Get ready for lots of sightseeing because today, you’re going on a tour! While in Göreme, you can do three main tours – red, green, and blue. They all involve different sites and main attractions, but I’d suggest the green – it involves attractions you can’t see without your own mode of transport.

You’ll be collected from your accommodation at around 9:30 in the morning, and you’ll visit a plethora of different attractions – some are scenic viewpoints, and others involve a little more interaction. A few of the tour’s highlights include:

At around 14:00, you’ll be treated to a lovely lunch right on the banks of the Melendiz River, and you’ll be able to choose between various delicious local meals.

Although this tour involves a fair bit of driving, it doesn’t feel like you’re spending ages in the car because you stop frequently and get to see and do various things. You also enjoy an easy-to-moderate hike at one point, so you get to stretch your legs and get out into nature.

Finally, the tour ends with a final stop at a local Turkish sweet shop, where you’ll get to taste a variety of traditional sweets, including Turkish delight and halva.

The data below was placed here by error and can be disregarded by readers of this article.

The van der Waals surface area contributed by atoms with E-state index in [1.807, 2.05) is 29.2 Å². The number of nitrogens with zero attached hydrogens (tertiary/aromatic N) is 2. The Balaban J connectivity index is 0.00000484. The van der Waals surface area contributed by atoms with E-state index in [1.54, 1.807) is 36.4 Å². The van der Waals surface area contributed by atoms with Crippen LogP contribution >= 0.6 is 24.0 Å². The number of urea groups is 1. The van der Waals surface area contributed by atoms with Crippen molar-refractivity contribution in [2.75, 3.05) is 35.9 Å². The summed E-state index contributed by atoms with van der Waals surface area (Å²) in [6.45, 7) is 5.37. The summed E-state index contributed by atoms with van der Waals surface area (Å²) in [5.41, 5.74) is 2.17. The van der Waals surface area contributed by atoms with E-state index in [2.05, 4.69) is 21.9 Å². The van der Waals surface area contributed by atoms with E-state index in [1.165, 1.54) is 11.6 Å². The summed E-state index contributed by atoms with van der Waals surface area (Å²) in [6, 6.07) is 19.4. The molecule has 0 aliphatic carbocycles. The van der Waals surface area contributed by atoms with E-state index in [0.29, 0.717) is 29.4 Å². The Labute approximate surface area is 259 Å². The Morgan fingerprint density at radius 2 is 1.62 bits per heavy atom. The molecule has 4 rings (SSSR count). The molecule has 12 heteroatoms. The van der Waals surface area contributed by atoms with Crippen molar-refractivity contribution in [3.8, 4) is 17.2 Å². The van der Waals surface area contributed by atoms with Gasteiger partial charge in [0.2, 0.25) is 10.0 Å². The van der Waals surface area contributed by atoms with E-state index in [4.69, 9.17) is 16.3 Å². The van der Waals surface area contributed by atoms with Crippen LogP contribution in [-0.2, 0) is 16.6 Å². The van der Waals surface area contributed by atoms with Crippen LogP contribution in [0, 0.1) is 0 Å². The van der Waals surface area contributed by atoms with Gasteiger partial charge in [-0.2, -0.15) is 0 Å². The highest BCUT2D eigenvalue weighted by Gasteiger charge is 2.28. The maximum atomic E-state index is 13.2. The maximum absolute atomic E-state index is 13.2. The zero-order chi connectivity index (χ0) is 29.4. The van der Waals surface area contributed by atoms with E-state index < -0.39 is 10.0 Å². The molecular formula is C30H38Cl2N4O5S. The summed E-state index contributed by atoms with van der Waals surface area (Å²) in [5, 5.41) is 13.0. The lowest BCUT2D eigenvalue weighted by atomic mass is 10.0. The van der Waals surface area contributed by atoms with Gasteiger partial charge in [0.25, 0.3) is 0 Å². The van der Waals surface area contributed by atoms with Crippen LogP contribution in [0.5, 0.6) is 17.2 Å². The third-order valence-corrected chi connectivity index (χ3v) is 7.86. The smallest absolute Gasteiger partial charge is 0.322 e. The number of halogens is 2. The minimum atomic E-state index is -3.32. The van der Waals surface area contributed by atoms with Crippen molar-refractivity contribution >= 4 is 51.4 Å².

You’re unlikely to feel like a big meal when you get home, but if you want something small, I’d suggest picking a restaurant with a terrace and enjoying a light bowl of lentil soup – it’s a Turkish favorite and delicious.

Day 7: Antalya

Is Antalya Worth Visiting - Panoramic idyllic view of the sea coast in Antalya. Taurus mountains in the background and the blue Bay of the Mediterranean sea

Get ready for a change of scenery because you’re heading to the South-East Coast of Turkey. Catch a quick, hour-long flight from Kayseri to Antalya (you can also take a bus that takes about 10 hours) and arrive in this Mediterranean haven. I’d suggest staying in Kaleici (also known as the Old Town) – it’s full of life, and there are loads to do and see!